``--option value`` or ``--option=value``, as in optparse::

	@baker.command
	def test(key="C"):
		print "In the key of:", key

	$ script.py test
	In the key of: C
	$ script.py test --key A
	In the key of: A
	$ script.py test --key=Gb
	In the key of: Gb

Function parameters where the default is ``None`` are considered optional
arguments and will be filled if extra arguments are available. Otherwise,
extra bare arguments never fill in keyword parameters::
  
  	@baker.command
  	def test(start, end=None, sortby="time"):
  	  print "start=", start, "end=", end, "sort=", sortby

  	$ script.py --sortby name 1
  	start= 1 end= sortby= name
  	$ script.py 1 2
  	start= 1 end= 2 sortby= time

If a keyword parameter's default is an int or float, Baker will try to
convert the option's string to the same type::
  
  	@baker.command
  	def test(limit=10):
  		print type(limit)

  	$ script.py test --limit 10
  	<type 'int'>

If the default of a parameter is a boolean, the corresponding command line
option is a flag that sets the opposite of the default::
  
  	@baker.command
  	def test(name, verbose=False):
  	  if verbose: print "Opening", name

  	$ script.py test --verbose alfa
  	Opening alfa

If the function takes ``*`` and/or ``**`` parameters, any leftover arguments
and options will fill them in.


Parameter help
==============

Baker lets you specify help for parameters in three ways.

In the decorator::

	@baker.command(params={"force": "Delete even if the file exists"})
	def delete(filename, force=False):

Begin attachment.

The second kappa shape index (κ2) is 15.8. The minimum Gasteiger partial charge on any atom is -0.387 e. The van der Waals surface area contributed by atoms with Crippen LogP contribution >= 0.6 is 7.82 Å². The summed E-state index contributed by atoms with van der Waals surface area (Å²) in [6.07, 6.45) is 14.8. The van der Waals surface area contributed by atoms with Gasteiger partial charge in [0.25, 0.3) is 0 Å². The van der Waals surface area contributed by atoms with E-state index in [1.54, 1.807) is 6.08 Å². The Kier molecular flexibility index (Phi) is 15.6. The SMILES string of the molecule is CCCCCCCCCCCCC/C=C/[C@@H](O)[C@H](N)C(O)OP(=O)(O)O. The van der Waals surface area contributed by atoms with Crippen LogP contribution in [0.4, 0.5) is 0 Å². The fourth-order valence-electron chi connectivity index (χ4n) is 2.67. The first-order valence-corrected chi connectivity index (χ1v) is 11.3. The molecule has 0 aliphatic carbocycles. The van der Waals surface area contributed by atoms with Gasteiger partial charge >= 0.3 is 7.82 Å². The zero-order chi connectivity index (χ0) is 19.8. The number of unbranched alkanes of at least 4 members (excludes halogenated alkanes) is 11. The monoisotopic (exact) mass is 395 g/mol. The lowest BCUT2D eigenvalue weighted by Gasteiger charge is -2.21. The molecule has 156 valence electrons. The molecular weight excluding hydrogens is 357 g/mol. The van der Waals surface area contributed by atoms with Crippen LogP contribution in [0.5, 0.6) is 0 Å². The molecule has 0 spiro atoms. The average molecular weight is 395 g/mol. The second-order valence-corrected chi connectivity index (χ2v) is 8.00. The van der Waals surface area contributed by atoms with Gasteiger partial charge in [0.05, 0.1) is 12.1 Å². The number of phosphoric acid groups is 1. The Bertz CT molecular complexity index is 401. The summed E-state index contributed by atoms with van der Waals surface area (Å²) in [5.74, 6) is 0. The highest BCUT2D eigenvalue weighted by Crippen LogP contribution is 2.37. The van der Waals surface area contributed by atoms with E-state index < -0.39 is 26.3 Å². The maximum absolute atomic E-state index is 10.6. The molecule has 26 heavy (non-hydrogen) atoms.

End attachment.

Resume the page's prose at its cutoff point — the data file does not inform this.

"Deletes a file."
		if force or not os.path.exists(filename):
			os.remove(filename)

In Python 3.x, you can use parameter annotations to associate doc strings
with parameters::
  
    @baker.command
    def delete(filename, force:"Delete even if the file exists."=False):
    	"Deletes a file."
		if force or not os.path.exists(filename):
			os.remove(filename)
			
Baker can parse the function's docstring for Sphinx-style ``:param`` blocks::

	@baker.command
	def delete(filename, force=False):
		"""Deletes a file.
		
		:param force: Delete even if the file exists.
		"""
		if force or not os.path.exists(filename):
			os.remove(filename)
    
    
Short options
=============

To allow single-character short options (e.g. ``-v`` for ``--verbose``), use
the ``shortopts`` keyword on the decorator::

	@baker.command(shortopts={"verbose": "v"}, params={"verbose", "Spew lots"})
	def test(verbose=False):
		pass

	$ script.py test --help
	
	Usage: script.py test
	
	Options:
	
	 -v --verbose  Spew lots
	 
You can group multiple short flag options together (``-xvc``). You can also
optionally not put a space between a short option and its argument, for
example ``-nCASE`` instead of ``-n CASE``.


``run()`` function
==================

The ``run()`` function has a few useful options.

* ``argv``: the list of options to parse. Default is ``sys.argv``.